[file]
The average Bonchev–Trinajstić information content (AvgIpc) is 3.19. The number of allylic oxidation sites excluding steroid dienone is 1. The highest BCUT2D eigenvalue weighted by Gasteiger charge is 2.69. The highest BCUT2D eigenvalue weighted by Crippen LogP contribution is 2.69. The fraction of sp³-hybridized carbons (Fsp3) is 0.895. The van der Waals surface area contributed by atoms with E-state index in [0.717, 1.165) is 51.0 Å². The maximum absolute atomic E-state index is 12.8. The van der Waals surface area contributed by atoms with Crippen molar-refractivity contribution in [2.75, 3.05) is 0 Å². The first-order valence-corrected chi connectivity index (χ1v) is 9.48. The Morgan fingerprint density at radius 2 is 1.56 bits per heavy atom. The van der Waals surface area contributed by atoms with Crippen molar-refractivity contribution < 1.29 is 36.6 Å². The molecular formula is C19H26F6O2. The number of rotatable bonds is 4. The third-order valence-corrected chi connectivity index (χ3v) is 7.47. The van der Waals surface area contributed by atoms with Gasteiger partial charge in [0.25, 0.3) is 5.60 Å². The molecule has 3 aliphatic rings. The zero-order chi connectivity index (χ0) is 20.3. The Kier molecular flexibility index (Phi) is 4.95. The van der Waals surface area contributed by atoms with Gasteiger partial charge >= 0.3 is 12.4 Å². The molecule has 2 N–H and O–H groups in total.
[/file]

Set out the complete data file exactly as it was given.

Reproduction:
The average Bonchev–Trinajstić information content (AvgIpc) is 3.19. The number of allylic oxidation sites excluding steroid dienone is 1. The highest BCUT2D eigenvalue weighted by Gasteiger charge is 2.69. The highest BCUT2D eigenvalue weighted by Crippen LogP contribution is 2.69. The fraction of sp³-hybridized carbons (Fsp3) is 0.895. The van der Waals surface area contributed by atoms with E-state index in [0.717, 1.165) is 51.0 Å². The maximum absolute atomic E-state index is 12.8. The van der Waals surface area contributed by atoms with Crippen molar-refractivity contribution in [2.75, 3.05) is 0 Å². The first-order valence-corrected chi connectivity index (χ1v) is 9.48. The Morgan fingerprint density at radius 2 is 1.56 bits per heavy atom. The van der Waals surface area contributed by atoms with Crippen molar-refractivity contribution < 1.29 is 36.6 Å². The molecular formula is C19H26F6O2. The number of rotatable bonds is 4. The third-order valence-corrected chi connectivity index (χ3v) is 7.47. The van der Waals surface area contributed by atoms with Gasteiger partial charge in [0.25, 0.3) is 5.60 Å². The molecule has 3 aliphatic rings. The zero-order chi connectivity index (χ0) is 20.3. The Kier molecular flexibility index (Phi) is 4.95. The van der Waals surface area contributed by atoms with Gasteiger partial charge >= 0.3 is 12.4 Å². The molecule has 2 N–H and O–H groups in total.